Thursday, December 11, 2014

The Magrs Method of Reviewing Doctor Who Novels: "Doctor Who: Silhouette" by Justin Richards

Can the best Doctor Who stories be summed up in a question?

"Can the Twelfth Doctor and Clara, with help from the Paternoster Gang, solve the puzzling locked-room murders in London committed by...angry paper birds?"

Best moment for old-school Who?

All of the stories featuring Vastra, Jenny & Strax are going to have echoes of "The Talons of Weng-Chiang". And of course, this book, the first 12th Doctor novel, is the one that is deliberately meant to feel like a follow-up/nod to the first 12th Doctor adventure, "Deep Breath".

There are also nods to Sir Arthur Conan Doyle's "The Poison Belt", Ray Bradbury's "Something Wicked This Way Comes" and  maybe a tip of the hat to Hitchcock's "The Birds".

Best new thing?

The origami paper "angry birds". One paper cut is a minor inconvenience, but can you imagine a flock of paper cranes intentionally slicing away at your skin relentlessly with their wings? It's a stirring surreal visual that could work on the TV show, so...only on Who could a paper bird become a Doctor Who monster, but then again, the most popular episode of the current season ( "Flatline") featured an alien invasion lead by 2-dimensional "flat" creatures.

If this book were an old Target novelization, it  would've been titled Doctor Who and The Angry Birds.

They'd never have got away with that in the 20th Century...

I could argue for those angry origami birds, but there was the Chronivore in "The Time Monster"...this is actually an adventure that they could get away with making in the past, though they would probably replace the flock of cranes with one large crane, played by a production assistant wearing sheets of white cardboard.

Hooray for Jackie Tyler! - best guest moment?

In an elaborate ruse, seven of the Doctor's past incarnations appear in brief cameos during one sequence past the halfway mark, in an attempt to lure the Twelfth Doctor into a trap, but he coolly rebuffs them all. Justin Richards shows off his ear for dialogue, as each incarnation is easy to identify without resorting to naming names, which is impossible, since the Doctor and his companions always reffered to the Doctor as The Doctor and the numbering of each was for our own reference.

The " I love me Nan' " moment?

That would be when Silhouette (the title character), Affinity and Empath reform. The three characters are the underlings of the Master-like villain, intergalactic industrialist (that's the Doctor Who equivalent of upgrading an "evil millionaire tycoon" into an "evil billionaire tycoon") Orestes Milton, who plans to detonate a poison cloud on England that will filter out all emotions except anger, creating chaos. Once Justin establishes that Orestes hitmen are controlled by gemstones upon their person...well, all of this stuff was pretty predictable, really. If you've watched the series often, you've seen the Doctor take on the main villain by enabling their toadies to get their revenge for being put-upon once too often..or maybe there haven't been too many stories like that, but it  sounds very familiar.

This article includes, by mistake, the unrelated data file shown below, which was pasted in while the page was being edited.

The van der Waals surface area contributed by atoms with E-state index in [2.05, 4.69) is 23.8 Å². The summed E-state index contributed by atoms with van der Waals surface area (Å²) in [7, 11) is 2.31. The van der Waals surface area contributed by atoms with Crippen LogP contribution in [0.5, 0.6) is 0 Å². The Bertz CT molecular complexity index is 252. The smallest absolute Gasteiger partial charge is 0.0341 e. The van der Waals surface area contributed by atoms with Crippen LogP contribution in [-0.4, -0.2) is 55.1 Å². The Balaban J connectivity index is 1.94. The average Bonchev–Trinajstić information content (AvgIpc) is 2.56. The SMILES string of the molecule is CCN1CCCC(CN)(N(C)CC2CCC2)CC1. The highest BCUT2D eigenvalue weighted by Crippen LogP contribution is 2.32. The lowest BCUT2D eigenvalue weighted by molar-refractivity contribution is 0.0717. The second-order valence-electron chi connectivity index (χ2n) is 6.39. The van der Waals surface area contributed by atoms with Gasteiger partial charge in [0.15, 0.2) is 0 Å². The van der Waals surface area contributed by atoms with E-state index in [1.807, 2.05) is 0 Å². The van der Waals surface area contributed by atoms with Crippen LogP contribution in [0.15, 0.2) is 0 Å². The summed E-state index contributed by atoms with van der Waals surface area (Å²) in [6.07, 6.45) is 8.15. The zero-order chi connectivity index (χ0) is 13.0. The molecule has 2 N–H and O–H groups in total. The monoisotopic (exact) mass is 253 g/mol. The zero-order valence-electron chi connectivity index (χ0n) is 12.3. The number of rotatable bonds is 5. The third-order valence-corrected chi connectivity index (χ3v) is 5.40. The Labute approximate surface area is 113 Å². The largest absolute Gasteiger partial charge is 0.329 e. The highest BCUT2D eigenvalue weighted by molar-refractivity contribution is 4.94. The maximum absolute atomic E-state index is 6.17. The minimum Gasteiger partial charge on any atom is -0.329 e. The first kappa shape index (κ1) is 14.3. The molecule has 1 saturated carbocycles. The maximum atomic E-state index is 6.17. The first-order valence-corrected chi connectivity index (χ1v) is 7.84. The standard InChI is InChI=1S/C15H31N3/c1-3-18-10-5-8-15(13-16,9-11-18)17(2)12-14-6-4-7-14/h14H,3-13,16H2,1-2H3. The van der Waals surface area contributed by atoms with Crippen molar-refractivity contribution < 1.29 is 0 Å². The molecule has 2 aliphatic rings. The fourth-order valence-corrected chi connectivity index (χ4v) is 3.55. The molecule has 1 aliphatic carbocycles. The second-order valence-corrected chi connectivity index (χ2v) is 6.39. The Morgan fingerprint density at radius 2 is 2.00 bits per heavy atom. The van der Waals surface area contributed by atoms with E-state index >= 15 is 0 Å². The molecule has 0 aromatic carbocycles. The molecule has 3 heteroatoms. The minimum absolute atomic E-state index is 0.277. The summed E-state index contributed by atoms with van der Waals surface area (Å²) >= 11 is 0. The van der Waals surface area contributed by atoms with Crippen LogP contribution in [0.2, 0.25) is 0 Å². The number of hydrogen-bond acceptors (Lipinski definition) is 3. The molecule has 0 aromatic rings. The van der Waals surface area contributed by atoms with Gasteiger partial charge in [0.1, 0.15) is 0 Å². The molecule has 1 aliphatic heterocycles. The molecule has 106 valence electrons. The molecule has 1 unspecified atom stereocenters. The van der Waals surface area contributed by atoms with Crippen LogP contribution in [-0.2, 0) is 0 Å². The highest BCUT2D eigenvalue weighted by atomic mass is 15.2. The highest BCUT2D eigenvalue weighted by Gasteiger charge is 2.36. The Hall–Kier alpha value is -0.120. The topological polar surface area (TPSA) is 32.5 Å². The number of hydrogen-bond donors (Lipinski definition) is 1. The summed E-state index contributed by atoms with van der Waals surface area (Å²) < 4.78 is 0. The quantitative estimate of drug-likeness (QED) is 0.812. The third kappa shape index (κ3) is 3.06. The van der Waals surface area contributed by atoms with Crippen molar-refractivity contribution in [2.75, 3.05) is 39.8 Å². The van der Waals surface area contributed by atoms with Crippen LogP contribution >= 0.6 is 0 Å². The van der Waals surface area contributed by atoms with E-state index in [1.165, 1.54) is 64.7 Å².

Milton is a fugitive wanted by The Shadow Proclamation, the Whoniverse's vaguely-defined equivalent of the Green Lantern Corps - only their enforcers are talking alien rhinoceroses. He believes he can earn leniency for his crimes by offering his research on even nastier things he's been researching. Milton's not just insane, he's a bit stupid, but the plot implies that Richards would love it if Steven Moffat revisited the Shadow Proclamation, only to show them as being horribly corrupt...maybe his copy of Captain America: The Winter Soldier is stuck in his Blu Ray player.


Milton learns the Doctor is a Time Lord by taking analyzing the teacup the Doctor drank from...usually people find that out by taking x-rays of The Doctor, so this was a change of pace.

Where was I?!

The book is ok. Even if I hadn't learned that the book was written at an early stage where the only reference Richards had were a handful of scripts and paparazzi photos taken on the set, it was a good guess as to what The Twelfth Doctor's adventures are like, just lacking the spontaneity Capaldi brought, or the new depths Jenna Coleman brought to Clara, whose character was fleshed out  considerably (the Clara Oswald that appeared alongside Matt Smith's Doctor Who now looks like a random groupie he pulled out from a crowd of autograph hounds compared to who she is now). And the Milton character is clearly playing off early rumors that the Master was going to return (and yes, she did). :)

So, yeah...angry paper birds, easter egg cameos...comfort food while waiting for new episodes of the show to debut. It does the job.

Singlemost fabulous thing?

Twelve alludes to meeting King Arthur...allusions to the Arthur Legend are often attributed to the Seventh Doctor claiming he was Merlin, but can you imagine the Twelfth Doctor visiting his younger incarnation while he's mentoring the once and future king? A spoon-playing jam session will break out on the round table!

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